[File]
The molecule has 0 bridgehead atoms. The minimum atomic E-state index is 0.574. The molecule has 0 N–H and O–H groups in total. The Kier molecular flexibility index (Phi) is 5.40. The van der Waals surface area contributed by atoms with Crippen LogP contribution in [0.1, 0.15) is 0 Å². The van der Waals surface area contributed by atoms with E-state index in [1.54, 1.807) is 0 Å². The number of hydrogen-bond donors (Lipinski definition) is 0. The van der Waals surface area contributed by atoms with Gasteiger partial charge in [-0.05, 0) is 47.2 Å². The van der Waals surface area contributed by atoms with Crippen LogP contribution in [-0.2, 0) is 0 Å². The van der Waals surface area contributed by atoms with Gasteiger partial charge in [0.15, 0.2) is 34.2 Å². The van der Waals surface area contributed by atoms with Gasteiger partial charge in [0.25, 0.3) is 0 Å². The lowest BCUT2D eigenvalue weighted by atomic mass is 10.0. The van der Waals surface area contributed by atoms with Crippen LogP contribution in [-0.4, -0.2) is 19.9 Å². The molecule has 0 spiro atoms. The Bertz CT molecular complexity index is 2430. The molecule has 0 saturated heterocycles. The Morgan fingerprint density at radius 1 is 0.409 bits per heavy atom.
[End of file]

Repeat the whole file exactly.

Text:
The molecule has 0 bridgehead atoms. The minimum atomic E-state index is 0.574. The molecule has 0 N–H and O–H groups in total. The Kier molecular flexibility index (Phi) is 5.40. The van der Waals surface area contributed by atoms with Crippen LogP contribution in [0.1, 0.15) is 0 Å². The van der Waals surface area contributed by atoms with E-state index in [1.54, 1.807) is 0 Å². The number of hydrogen-bond donors (Lipinski definition) is 0. The van der Waals surface area contributed by atoms with Gasteiger partial charge in [-0.05, 0) is 47.2 Å². The van der Waals surface area contributed by atoms with Crippen LogP contribution in [-0.2, 0) is 0 Å². The van der Waals surface area contributed by atoms with Gasteiger partial charge in [0.15, 0.2) is 34.2 Å². The van der Waals surface area contributed by atoms with Gasteiger partial charge in [0.25, 0.3) is 0 Å². The lowest BCUT2D eigenvalue weighted by atomic mass is 10.0. The van der Waals surface area contributed by atoms with Crippen LogP contribution in [-0.4, -0.2) is 19.9 Å². The molecule has 0 spiro atoms. The Bertz CT molecular complexity index is 2430. The molecule has 0 saturated heterocycles. The Morgan fingerprint density at radius 1 is 0.409 bits per heavy atom.